White House Denies Quashing Military Dissent




 
--
Boots
 
March 13th, 2008  
Team Infidel
 
 

Topic: White House Denies Quashing Military Dissent


CNN
March 12, 2008
The Situation Room (CNN), 5:00 PM
WOLF BLITZER, CNN ANCHOR: The abrupt resignation of the head of the U.S. military forces in the Middle East is prompting some serious criticism that the Bush administration simply won't tolerate dissent.
Let's go to our senior Pentagon correspondent Jamie McIntyre. He's watching this story and the fallout. What is the latest over Admiral Fallon, Jamie?
JAMIE MCINTYRE, CNN SENIOR PENTAGON CORRESPONDENT: That's really the question is will Admiral Fallon's less than voluntary retirement have a chilling effect on other military officers who might not agree with the president? The White House says it shouldn't.
(BEGIN VIDEOTAPE) MCINTYRE: Even as Pentagon sources say Admiral Fox Fallon was encouraged to step aside for appearing out of step with President Bush, the White House denied it was quashing dissent from its senior military commanders.
DANA PERINO, WHITE HOUSE PRESS SECRETARY: President Bush has always fostered an environment of robust and healthy debate. He's had many people provide independent thoughts that may have dissented from his own views.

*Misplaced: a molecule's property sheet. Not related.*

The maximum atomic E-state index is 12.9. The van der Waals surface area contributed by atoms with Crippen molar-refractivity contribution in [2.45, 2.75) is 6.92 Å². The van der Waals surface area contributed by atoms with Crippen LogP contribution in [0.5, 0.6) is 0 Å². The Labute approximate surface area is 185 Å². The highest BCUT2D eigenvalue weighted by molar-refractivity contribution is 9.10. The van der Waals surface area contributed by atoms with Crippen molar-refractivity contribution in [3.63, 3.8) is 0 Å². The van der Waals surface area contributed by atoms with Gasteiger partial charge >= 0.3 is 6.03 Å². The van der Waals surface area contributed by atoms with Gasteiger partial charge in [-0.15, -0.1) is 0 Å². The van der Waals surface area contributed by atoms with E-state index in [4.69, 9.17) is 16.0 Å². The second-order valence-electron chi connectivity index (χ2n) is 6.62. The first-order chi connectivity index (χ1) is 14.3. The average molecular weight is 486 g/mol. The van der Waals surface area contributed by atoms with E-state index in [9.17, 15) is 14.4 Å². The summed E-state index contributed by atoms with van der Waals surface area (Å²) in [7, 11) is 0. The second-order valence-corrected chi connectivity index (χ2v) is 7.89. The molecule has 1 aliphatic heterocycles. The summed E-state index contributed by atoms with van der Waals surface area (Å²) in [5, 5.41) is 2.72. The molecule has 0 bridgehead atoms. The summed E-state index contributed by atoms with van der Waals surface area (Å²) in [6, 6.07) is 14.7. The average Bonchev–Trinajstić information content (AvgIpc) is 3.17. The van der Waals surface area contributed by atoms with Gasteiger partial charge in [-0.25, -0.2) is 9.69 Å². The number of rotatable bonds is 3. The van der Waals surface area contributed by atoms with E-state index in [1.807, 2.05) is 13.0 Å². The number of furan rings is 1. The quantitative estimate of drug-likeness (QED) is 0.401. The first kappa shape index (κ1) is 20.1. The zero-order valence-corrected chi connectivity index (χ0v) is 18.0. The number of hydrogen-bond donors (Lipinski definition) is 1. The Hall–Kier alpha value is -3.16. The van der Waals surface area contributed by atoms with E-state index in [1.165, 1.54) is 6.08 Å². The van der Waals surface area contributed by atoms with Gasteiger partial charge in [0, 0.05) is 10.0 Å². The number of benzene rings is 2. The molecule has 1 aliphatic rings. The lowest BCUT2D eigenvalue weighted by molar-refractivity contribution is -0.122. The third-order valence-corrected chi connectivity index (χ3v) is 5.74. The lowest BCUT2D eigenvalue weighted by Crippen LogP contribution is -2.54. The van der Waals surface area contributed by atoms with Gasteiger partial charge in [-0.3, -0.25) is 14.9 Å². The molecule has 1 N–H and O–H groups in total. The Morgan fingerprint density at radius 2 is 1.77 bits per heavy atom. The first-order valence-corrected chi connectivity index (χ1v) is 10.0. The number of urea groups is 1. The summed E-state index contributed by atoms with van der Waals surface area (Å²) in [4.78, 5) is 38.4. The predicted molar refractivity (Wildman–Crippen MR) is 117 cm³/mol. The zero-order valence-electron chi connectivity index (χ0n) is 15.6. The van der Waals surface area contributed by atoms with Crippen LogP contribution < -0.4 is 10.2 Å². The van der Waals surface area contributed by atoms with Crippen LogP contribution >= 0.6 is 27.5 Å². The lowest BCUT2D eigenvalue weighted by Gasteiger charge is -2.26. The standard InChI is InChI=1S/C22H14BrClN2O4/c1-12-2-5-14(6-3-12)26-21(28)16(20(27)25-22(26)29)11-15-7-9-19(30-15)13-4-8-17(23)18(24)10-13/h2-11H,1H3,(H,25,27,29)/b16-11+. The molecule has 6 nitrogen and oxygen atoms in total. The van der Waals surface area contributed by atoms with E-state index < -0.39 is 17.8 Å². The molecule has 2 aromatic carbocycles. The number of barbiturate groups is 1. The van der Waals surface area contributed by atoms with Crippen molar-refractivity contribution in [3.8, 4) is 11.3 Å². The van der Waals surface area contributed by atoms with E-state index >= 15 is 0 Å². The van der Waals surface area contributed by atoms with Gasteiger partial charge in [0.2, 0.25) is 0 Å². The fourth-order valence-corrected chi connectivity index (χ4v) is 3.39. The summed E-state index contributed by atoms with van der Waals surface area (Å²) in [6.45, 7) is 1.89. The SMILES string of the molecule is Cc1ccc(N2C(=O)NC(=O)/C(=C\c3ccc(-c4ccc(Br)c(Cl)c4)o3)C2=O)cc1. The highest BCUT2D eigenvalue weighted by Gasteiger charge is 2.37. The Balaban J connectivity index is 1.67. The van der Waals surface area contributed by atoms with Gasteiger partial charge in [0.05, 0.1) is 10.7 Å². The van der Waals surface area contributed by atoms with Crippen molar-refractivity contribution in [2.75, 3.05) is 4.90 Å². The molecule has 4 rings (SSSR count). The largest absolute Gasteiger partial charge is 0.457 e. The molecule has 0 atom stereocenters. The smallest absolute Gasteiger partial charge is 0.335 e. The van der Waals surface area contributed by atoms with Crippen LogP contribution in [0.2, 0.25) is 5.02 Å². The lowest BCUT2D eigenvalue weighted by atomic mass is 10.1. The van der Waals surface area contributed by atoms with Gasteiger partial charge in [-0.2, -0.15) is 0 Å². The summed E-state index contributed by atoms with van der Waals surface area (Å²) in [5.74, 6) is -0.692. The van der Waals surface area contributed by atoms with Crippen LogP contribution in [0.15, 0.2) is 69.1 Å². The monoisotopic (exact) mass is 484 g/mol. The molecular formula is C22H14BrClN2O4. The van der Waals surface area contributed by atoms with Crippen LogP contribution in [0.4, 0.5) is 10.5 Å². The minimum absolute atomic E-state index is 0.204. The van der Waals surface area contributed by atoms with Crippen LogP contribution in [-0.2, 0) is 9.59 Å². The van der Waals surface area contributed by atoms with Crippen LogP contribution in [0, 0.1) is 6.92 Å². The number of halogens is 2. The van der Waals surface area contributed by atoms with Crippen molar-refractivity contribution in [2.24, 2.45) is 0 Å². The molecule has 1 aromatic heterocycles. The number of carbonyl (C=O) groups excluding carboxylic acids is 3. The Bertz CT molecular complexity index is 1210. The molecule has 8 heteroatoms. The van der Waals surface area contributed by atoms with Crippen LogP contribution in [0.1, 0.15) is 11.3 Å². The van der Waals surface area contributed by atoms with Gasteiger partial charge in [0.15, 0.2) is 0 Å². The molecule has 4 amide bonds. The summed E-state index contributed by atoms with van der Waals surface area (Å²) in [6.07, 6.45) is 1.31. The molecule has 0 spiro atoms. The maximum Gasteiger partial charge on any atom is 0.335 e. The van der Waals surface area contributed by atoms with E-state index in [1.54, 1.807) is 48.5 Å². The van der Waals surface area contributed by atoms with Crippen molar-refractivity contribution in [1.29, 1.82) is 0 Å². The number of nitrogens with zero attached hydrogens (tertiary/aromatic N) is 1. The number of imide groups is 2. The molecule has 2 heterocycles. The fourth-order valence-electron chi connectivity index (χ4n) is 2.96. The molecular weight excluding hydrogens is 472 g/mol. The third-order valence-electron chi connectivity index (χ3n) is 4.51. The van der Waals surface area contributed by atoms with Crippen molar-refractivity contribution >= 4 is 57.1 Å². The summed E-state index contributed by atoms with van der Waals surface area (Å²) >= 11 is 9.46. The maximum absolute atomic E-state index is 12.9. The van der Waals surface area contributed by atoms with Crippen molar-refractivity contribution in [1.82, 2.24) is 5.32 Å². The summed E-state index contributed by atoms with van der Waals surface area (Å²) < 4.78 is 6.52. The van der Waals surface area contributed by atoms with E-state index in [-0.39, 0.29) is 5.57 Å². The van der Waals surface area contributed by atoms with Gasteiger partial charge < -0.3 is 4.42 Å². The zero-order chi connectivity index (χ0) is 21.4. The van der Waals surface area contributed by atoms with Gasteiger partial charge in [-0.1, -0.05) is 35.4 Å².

MCINTYRE: In fact, Admiral Fallon is far from the only senior adviser who counseled has war with Iran now would be folly. Count among reluctant warriors, Joint Chief's Chairman, Admiral Mike Mullen and their civilian boss, Defense Secretary Robert Gates. But Fallon's problem is he seemed to go one step too far, at times appearing to rule out the military option all together.
In his last television interview before his fall from grace, Fallon told CNN's Barbara Starr he would support the use of force against Iran if diplomacy failed but sounded less than enthusiastic.
ADM. WILLIAM FALLON: U.S. policy will be what it is, the president will decide the hour of the day what he wants to do based on the advice he receives from chain of command.
MCINTYRE: Bush administration critics like former Pentagon Official Lawrence Korb, worried that the best military advice is being ignored.
LAWRENCE KORB, CENTER FOR AMERICAN PROGRESS: President Bush keeps saying I listen to my generals. What he's saying is I only listen to the generals that agree with me.
MCINTYRE: The White House says while private criticism is welcome, public dissent is not.
PERINO: When it comes to foreign policy, it's critical that an administration speak with one voice. If there's a perception that they are not speaking with one voice - (END VIDEOTAPE)
MCINTYRE: And Wolf, Admiral Fallon's departure is more than just about Iran. He's also sending President Bush advice about the speed of withdrawal of U.S. troops from Iraq which may be different from the advice of General David Petraeus, the ground commander.
The question is, will Admiral Fallon's views carry any weight after he's gone -- Wolf.
BLITZER: Jamie, thanks very much.
 


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